Well, the truth is that I am a really slow reader with very limited time, so in fact I really haven’t read that many of the books, just a collection of the higher scoring finalists, and one or two others. I think it will be no surprise to anyone who follows me to hear that my favourite is Senlin Ascends. That statement is also true when you widen the field to include all the traditionally published books I’ve read in quite a few years.

One of the aims of the contest was to help readers pick up a self-published book with confidence that they will get a good read. I’ve taken advantage of that myself and allowed the contest to select great books for me to try. That’s not to say that the books that don’t make the final might not also be magnificent, just that the concentration of excellence among the ten finalists is higher than in a random selection of ten entries.

Mechanisms like this that give the reader confidence when selecting a self published read ultimately help all self published authors whether they are involved in the contest or not.

What inspires your writing? Do you listen to music, stare into the fire, listen to the whispering of the wind, make deals with the Devil?
I find ideas are most often uncovered in an empty mind. If I do something laborious that requires little thinking, like digging the vegetable patch, cycling to work, or pushing my daughter around the park in her wheelchair, then ideas just bubble up. And where most folk just let that sort of idea drift away, a writer plays with it and lets it grow.

What are you working on now? I understand Holy Sister will be released next year, as well as your new trilogy, Impossible Times starting with One Word Kill. How is this series any different from your previous ones, which were mostly labelled as grimdark?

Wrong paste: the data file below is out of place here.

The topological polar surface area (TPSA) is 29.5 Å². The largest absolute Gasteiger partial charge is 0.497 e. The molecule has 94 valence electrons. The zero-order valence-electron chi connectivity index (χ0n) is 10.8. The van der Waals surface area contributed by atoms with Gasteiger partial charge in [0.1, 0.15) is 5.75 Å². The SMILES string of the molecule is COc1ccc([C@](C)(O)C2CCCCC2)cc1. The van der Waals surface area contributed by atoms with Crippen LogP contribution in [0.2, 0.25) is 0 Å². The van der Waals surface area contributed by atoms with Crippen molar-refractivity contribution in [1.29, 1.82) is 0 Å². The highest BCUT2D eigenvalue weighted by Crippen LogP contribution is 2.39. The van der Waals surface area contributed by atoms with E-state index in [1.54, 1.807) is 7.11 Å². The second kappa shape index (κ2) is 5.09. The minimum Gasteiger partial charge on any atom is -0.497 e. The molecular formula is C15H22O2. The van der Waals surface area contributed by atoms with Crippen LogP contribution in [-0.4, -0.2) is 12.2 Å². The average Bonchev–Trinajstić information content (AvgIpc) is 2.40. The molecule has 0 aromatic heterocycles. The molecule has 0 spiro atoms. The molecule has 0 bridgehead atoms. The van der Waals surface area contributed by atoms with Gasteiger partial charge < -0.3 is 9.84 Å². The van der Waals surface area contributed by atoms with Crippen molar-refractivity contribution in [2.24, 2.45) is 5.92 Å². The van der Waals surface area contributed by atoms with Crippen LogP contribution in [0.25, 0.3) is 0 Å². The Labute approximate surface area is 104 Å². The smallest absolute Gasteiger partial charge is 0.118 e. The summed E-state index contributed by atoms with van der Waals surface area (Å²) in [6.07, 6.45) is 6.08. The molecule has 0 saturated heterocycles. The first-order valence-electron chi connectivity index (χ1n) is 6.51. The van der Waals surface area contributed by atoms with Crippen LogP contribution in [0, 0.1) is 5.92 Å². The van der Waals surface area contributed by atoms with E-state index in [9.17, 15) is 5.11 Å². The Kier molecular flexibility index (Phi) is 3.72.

My polls indicate that the significant majority of my readers haven’t considered any of my work grimdark since my first trilogy, The Broken Empire. There can be a reluctance among the genre to admit how varied a writer can be. It’s easier to define someone by the first book they put out, but I have never been one to stick to a role.

I think One Word Kill is different from my other books in nearly every way you can imagine. It would be much easier to list the similarities, which I think boil down to: it’s written in the first person and has a young protagonist.

One Word Kill is a book with some sci-fi themes, set in 1980’s London, and focuses on a D&D group.

Which of your characters do you identify with the most and why? Jorg, Jalan and Nona are three incredible characters. If you had to choose one of these darlings that you have written, which do you prefer the most? Who would you want to spend a day in the Asylum with out of these three?
I’m not really like any of my characters, but I guess the one I am closest to would be Jalan Kendeth. I would run away from the same dangers he runs away from. And he would be my choice to spend a day with too. He would be entertaining and not a threat ... I mean, he might get me into trouble but he wouldn’t be dangerous himself. 

Do you read your book reviews? How do you deal with the good or the bad ones?
Well, I get a lot of those, so I don’t read them all, though I am very grateful that people make the effort. I read the blog reviews that I’m tagged in, and netiquette dictates that you don’t tag the author in a bad review, so no problem there! And I try to ”like” a 5* Goodreads review of one of my books every day, so obviously I read that too. It’s a ”thankyou” and also it puts the review in my timestream and reminds some fraction of my 40,000 followers on the platform that the book exists.

So basically I only read good reviews, and those are easy to deal with!

Are there any books that have been/ are being released in 2019 that you are excited to read?
Not that I know of. I would have said, The Hod King, by Josiah Bancroft. But I was lucky enough to read that one early. I’m looking forward to the book that follows Robert VS Redick’s Master Assassin, but I don’t think we will see it next year. And Winds of Winter plus Doors of Stone would be great but seem unlikely.

Howard Andrew Jones’ For The Killing Of Kings is out in 2019 but that was another early read of mine.

I very rarely read past book 1 in a series, simply because there are so many books and I can read so few of them. I like to try a new author as often as I can. So generally it has to be a really special writer to get me to pick up book 2.

This interview originally appeared on RockStarlit BookAsylum